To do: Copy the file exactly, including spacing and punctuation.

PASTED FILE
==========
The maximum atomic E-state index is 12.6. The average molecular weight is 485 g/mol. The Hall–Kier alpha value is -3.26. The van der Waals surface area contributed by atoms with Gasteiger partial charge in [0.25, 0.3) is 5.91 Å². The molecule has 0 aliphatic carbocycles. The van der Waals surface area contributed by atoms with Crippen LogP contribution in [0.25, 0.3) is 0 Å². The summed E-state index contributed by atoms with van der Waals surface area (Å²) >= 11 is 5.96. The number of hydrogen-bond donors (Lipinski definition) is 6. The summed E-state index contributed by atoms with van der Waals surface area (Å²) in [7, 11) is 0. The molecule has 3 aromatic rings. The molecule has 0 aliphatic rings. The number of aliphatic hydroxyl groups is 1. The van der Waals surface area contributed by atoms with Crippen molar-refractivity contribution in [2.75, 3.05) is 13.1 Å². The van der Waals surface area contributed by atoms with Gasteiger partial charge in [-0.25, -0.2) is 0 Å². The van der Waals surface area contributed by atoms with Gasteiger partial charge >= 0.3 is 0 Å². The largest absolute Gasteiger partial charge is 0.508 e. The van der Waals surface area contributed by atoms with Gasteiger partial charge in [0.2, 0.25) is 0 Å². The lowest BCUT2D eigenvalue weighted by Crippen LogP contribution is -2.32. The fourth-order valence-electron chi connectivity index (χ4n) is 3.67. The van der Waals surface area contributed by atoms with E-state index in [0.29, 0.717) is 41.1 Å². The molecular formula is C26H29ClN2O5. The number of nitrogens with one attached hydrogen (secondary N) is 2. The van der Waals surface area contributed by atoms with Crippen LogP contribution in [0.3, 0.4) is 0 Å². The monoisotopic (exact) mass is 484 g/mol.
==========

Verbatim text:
The maximum atomic E-state index is 12.6. The average molecular weight is 485 g/mol. The Hall–Kier alpha value is -3.26. The van der Waals surface area contributed by atoms with Gasteiger partial charge in [0.25, 0.3) is 5.91 Å². The molecule has 0 aliphatic carbocycles. The van der Waals surface area contributed by atoms with Crippen LogP contribution in [0.25, 0.3) is 0 Å². The summed E-state index contributed by atoms with van der Waals surface area (Å²) >= 11 is 5.96. The number of hydrogen-bond donors (Lipinski definition) is 6. The summed E-state index contributed by atoms with van der Waals surface area (Å²) in [7, 11) is 0. The molecule has 3 aromatic rings. The molecule has 0 aliphatic rings. The number of aliphatic hydroxyl groups is 1. The van der Waals surface area contributed by atoms with Crippen molar-refractivity contribution in [2.75, 3.05) is 13.1 Å². The van der Waals surface area contributed by atoms with Gasteiger partial charge in [-0.25, -0.2) is 0 Å². The van der Waals surface area contributed by atoms with Gasteiger partial charge >= 0.3 is 0 Å². The largest absolute Gasteiger partial charge is 0.508 e. The van der Waals surface area contributed by atoms with Gasteiger partial charge in [0.2, 0.25) is 0 Å². The lowest BCUT2D eigenvalue weighted by Crippen LogP contribution is -2.32. The fourth-order valence-electron chi connectivity index (χ4n) is 3.67. The van der Waals surface area contributed by atoms with E-state index in [0.29, 0.717) is 41.1 Å². The molecular formula is C26H29ClN2O5. The number of nitrogens with one attached hydrogen (secondary N) is 2. The van der Waals surface area contributed by atoms with Crippen LogP contribution in [0.3, 0.4) is 0 Å². The monoisotopic (exact) mass is 484 g/mol.